Stennis Space Center Director Patrick Scheuermann and Goddard Space Flight Center Director Christopher Scolese presented annual NASA Honor Awards during an onsite ceremony Aug. 9.
One Stennis employee received NASA's Outstanding Leadership Medal, a high-level award for notable leadership accomplishments that significantly influence NASA's mission. The award recognizes an individual's leadership and effectiveness in advancing NASA's goals and image.
Thomas Meredith of Slidell, La., received NASA's Outstanding Leadership Award for his work as deputy lead for the Design and Analysis Division of the Stennis Engineering & Test Directorate. Meredith's leadership was noted as being critical to the development of Stennis test facilities, which support agency and commercial test projects. He was particularly cited for his leadership in modifying and preparing Stennis' E Test Complex for the commercial Aerojet AJ26 and Blue Origin engine test projects.
Four Stennis employees received NASA's Exceptional Service Medal. This prestigious medal is awarded for significant, sustained performance characterized by unusual initiative or creative ability that clearly demonstrates substantial improvements or contributions in engineering, aeronautics, space flight, administration, support or space-related endeavors that contribute to NASA's mission.
Curtis "Duane" Armstrong of Picayune received NASA's Exceptional Service Medal for 27 years of service and for his leadership as chief of the Stennis Applied Science & Technology Project Office. In his current role, Armstrong leads NASA's Gulf of Mexico Initiative and $19 million research portfolio. Armstrong serves in a number of strategic roles, including inaugural member of the NASA Science Council and as one of four federal co-leads for the Gulf of Mexico Alliance. His career is characterized by noteworthy contributions to both NASA engineering and applied science areas.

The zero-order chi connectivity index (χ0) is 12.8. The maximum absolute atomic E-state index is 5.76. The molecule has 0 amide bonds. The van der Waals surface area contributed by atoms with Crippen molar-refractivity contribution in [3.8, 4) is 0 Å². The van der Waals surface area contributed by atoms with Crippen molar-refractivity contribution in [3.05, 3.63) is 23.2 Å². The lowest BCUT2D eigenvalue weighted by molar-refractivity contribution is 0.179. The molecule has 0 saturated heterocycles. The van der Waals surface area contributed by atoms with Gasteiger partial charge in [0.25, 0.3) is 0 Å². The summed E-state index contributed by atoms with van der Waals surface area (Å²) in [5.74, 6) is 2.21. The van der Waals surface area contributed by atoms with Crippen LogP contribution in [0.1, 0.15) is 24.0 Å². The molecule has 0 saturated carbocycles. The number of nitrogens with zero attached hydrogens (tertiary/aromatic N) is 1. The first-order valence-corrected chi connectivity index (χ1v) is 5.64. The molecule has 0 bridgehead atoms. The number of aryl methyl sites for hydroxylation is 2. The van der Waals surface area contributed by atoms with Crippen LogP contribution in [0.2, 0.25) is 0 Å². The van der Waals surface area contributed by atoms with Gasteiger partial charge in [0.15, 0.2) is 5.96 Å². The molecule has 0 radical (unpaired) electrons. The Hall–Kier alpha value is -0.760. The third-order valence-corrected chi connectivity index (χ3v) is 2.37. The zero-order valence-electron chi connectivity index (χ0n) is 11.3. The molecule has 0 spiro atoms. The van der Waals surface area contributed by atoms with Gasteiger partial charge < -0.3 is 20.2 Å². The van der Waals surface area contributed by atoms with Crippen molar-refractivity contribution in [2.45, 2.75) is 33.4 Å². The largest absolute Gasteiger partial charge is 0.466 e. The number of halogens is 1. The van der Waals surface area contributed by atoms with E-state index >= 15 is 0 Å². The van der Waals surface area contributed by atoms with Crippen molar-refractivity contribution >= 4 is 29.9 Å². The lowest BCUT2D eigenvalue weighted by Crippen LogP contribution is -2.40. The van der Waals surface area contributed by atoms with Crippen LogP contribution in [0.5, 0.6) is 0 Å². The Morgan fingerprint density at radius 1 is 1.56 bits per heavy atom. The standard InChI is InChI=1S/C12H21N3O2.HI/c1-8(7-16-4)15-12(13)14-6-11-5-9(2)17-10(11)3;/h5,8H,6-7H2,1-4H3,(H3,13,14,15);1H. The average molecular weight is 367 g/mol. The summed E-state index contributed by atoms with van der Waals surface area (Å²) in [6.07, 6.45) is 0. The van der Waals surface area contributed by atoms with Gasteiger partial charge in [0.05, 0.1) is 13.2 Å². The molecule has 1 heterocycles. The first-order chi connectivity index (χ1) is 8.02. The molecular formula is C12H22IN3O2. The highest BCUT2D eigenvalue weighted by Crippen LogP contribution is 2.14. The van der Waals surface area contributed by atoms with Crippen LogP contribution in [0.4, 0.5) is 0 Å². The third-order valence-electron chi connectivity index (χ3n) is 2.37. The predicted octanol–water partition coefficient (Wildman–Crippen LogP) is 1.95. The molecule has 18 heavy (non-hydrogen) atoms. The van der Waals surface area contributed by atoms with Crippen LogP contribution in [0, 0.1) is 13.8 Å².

Rosalind "Rose" Baker of Mandeville, La., received NASA's Exceptional Service Medal for more than 38 years of service to the government, including her work as senior contracting officer and cost/price analyst in the Stennis Procurement Office. Noted as a strong innovator, Baker has been a driving force in streamlining and strengthening procurement and contract processes for NASA. Her reviews of contract proposals have generated savings of more than $3 million for NASA.
Mary Byrd of Covington, La., received NASA's Exceptional Service Medal for 13 years of service at Stennis, including her current role as the contracting officer's technical representative for the Jacobs Technology Facility Operating Services Contract. Byrd works with NASA and Jacobs personnel to ensure contractual requirements and mission needs are fulfilled. Byrd also demonstrated exceptional leadership skills and expertise in previous roles related to facility maintenance and operations.
Jason Edge of Gulfport received NASA's Exceptional Service Award for 12 years of service at Stennis, including lead of construction in the center's Office of Procurement. In that role, Edge is accountable for all procurement actions related to construction activities at Stennis. Edge has demonstrated excellence in executing extensive construction contracts and has documented more than $11 million in cost avoidances and savings.
Three Stennis employees received NASA's Exceptional Achievement Medal. This prestigious medal recognizes a significant, specific accomplishment or contribution that improves operations, efficiency, service, science or technology contributing to the NASA mission.
Jeffrey Lott of Necaise received NASA's Exceptional Achievement Medal for outstanding leadership and excellence in the execution of the Aerojet AJ26 engine and Blue Origin Thrust Chamber Assembly test projects at Stennis. Lott has made significant contributions as a test director within the Stennis Engineering & Test Directorate for these commercial test projects, executed simultaneously on the center's E-1 Test Stand.
David "Skip" Roberts of Gautier received NASA's Exceptional Achievement Award for his leadership in the transition to Stennis' new propulsion test model and in the J-2X engine test project on the A-2 Test Stand. As both a test director and test conductor within the Stennis Engineering & Test Directorate, Roberts has contributed to the advancement of rocket propulsion testing at Stennis and to meeting NASA mission goals. Roberts served as the first J-2X test conductor and led in the first-ever live, publicly broadcast engine test in Stennis history.